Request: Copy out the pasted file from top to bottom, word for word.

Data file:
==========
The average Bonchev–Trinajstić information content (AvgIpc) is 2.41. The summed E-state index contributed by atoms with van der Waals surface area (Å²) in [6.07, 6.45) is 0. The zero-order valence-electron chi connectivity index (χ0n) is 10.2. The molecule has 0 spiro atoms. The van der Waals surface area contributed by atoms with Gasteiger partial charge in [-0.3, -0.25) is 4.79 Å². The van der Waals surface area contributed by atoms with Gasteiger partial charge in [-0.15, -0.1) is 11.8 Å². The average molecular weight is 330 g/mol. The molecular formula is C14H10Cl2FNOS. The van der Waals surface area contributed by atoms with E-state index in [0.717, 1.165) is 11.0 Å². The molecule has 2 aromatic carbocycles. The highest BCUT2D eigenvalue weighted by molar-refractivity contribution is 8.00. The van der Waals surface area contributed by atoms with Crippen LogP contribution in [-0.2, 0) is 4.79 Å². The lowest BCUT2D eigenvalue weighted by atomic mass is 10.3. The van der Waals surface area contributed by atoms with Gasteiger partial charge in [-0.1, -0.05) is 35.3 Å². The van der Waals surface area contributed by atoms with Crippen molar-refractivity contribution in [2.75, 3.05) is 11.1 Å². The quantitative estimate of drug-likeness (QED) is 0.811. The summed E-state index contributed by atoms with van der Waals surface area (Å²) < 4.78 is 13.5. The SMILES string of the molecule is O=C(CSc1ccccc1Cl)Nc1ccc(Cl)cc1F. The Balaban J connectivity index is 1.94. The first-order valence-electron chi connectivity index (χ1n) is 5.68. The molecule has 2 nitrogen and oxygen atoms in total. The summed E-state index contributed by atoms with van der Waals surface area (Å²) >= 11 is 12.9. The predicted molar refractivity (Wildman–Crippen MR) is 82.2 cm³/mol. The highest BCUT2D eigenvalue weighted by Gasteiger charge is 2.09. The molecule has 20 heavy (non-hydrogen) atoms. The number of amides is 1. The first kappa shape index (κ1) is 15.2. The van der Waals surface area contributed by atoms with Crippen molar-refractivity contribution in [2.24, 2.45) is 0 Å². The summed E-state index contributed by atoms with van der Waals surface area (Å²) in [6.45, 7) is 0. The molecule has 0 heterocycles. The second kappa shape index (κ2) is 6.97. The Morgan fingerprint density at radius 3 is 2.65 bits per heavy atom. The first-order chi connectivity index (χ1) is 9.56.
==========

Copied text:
The average Bonchev–Trinajstić information content (AvgIpc) is 2.41. The summed E-state index contributed by atoms with van der Waals surface area (Å²) in [6.07, 6.45) is 0. The zero-order valence-electron chi connectivity index (χ0n) is 10.2. The molecule has 0 spiro atoms. The van der Waals surface area contributed by atoms with Gasteiger partial charge in [-0.3, -0.25) is 4.79 Å². The van der Waals surface area contributed by atoms with Gasteiger partial charge in [-0.15, -0.1) is 11.8 Å². The average molecular weight is 330 g/mol. The molecular formula is C14H10Cl2FNOS. The van der Waals surface area contributed by atoms with E-state index in [0.717, 1.165) is 11.0 Å². The molecule has 2 aromatic carbocycles. The highest BCUT2D eigenvalue weighted by molar-refractivity contribution is 8.00. The van der Waals surface area contributed by atoms with Crippen LogP contribution in [-0.2, 0) is 4.79 Å². The lowest BCUT2D eigenvalue weighted by atomic mass is 10.3. The van der Waals surface area contributed by atoms with Gasteiger partial charge in [-0.1, -0.05) is 35.3 Å². The van der Waals surface area contributed by atoms with Crippen molar-refractivity contribution in [2.75, 3.05) is 11.1 Å². The quantitative estimate of drug-likeness (QED) is 0.811. The summed E-state index contributed by atoms with van der Waals surface area (Å²) < 4.78 is 13.5. The SMILES string of the molecule is O=C(CSc1ccccc1Cl)Nc1ccc(Cl)cc1F. The Balaban J connectivity index is 1.94. The first-order valence-electron chi connectivity index (χ1n) is 5.68. The molecule has 2 nitrogen and oxygen atoms in total. The summed E-state index contributed by atoms with van der Waals surface area (Å²) >= 11 is 12.9. The predicted molar refractivity (Wildman–Crippen MR) is 82.2 cm³/mol. The highest BCUT2D eigenvalue weighted by Gasteiger charge is 2.09. The molecule has 20 heavy (non-hydrogen) atoms. The number of amides is 1. The first kappa shape index (κ1) is 15.2. The van der Waals surface area contributed by atoms with Crippen molar-refractivity contribution in [2.24, 2.45) is 0 Å². The summed E-state index contributed by atoms with van der Waals surface area (Å²) in [6.45, 7) is 0. The molecule has 0 heterocycles. The second kappa shape index (κ2) is 6.97. The Morgan fingerprint density at radius 3 is 2.65 bits per heavy atom. The first-order chi connectivity index (χ1) is 9.56.